In the multi-agent environment, each internal agent of Agent-1 is directly connected with other agents’ internal agents. Figure 3 represents the hierarchical structure of the SMACS framework, where all internal agents are grouped together from Sensor Int-Agent to Effector Int-Agent. As we know that in a MAS environment each agent’s internal architecture is almost same, so we want to compact model, and the repeated portion of net will be compact to the hierarchical structure. All internal agents are grouped as a MAPE-K Agent.
3 Case study
To implement the SMACS framework, a SCL of any educational institution is chosen as a case study. The lab consists of limited number of computers. When a candidate wants to do some job, he generates a lab request (LR) through finger print device or by swapping a smart card for opening the lab. If there will be capacity inside the lab the door will open, otherwise a message will be printed on a screen attached outside the door that the lab is full. This working will be done through a sensor for checking seats availability, and updating status to the sensor attached with door opening lock. On the other hand, when a candidate will be able to enter in the lab, he will occupy a seat. As soon as he will sit on the seat, a message is forwarded by the sensor attached with seat to the sensor checking status of the system. If the system is off, it will become on. The status of a system will be checked after a specific time, and updates will be forwarded to all other sensors attached with it.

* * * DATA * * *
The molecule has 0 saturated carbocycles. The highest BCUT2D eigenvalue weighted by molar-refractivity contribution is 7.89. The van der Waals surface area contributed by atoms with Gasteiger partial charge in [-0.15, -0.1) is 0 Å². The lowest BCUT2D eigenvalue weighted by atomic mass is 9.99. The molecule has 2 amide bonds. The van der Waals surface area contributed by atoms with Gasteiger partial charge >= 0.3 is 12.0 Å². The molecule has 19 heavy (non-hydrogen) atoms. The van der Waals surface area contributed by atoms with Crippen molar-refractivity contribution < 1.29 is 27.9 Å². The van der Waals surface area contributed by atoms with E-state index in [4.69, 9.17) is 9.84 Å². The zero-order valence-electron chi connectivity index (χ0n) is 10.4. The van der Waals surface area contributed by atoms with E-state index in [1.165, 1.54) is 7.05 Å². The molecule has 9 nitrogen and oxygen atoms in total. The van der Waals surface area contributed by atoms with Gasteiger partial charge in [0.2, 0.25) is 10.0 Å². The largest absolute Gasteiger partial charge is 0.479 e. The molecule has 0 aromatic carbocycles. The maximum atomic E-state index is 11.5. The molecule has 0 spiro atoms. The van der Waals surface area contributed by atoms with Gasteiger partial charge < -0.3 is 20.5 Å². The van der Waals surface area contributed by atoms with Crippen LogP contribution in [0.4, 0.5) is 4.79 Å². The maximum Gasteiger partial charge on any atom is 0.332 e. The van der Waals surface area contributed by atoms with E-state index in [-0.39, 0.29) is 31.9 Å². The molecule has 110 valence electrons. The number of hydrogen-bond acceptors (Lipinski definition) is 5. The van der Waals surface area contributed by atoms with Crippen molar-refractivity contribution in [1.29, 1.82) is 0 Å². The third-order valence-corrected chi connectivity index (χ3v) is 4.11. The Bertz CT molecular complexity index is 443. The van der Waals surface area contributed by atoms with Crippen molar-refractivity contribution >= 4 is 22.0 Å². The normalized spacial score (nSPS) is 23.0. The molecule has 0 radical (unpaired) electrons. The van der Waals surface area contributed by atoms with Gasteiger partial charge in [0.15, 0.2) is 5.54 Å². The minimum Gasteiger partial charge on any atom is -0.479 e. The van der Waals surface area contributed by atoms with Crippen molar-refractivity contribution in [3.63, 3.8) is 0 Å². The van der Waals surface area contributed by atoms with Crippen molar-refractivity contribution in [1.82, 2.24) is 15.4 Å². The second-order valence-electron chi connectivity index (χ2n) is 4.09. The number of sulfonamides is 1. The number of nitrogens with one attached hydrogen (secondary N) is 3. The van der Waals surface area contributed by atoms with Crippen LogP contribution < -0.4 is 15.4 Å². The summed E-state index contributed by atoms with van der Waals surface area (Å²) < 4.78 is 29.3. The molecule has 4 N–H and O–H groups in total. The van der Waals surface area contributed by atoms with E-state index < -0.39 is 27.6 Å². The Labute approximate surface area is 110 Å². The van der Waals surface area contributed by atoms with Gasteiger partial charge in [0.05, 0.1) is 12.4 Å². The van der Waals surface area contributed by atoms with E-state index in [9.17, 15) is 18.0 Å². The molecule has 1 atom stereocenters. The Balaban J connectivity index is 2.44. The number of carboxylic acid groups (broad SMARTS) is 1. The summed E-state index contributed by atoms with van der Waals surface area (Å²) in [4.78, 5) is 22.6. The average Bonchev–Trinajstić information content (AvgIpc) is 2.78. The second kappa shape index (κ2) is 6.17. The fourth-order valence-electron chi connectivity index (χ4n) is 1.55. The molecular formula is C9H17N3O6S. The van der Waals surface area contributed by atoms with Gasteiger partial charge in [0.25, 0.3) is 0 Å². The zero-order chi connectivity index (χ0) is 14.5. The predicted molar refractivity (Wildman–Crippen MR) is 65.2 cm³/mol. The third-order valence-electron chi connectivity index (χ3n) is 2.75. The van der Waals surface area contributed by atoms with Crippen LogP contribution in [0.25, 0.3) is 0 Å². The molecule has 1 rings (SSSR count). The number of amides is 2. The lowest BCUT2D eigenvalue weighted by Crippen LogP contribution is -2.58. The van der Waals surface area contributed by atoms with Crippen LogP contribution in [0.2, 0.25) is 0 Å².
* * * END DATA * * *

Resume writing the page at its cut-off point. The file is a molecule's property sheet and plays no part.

Concurrently, each agent will generate updates to the environment for other agents. Each agent is composed of MAPE-K-based architecture, and each agent can adapt the behavior either through changes in the environment or can forward updates to other agents. Similarly, other sensors (agents) will work concurrently for checking light status, fan status, temperature status, and humidity status. If there will be no candidate in the lab, all agents will send signal after a specific time to turning off the device attached with them. Printer is also a part of this Smart-Lab and will also be controlled through a sensor agent. This agent will receive updates from systems’ agents for updating on or off status.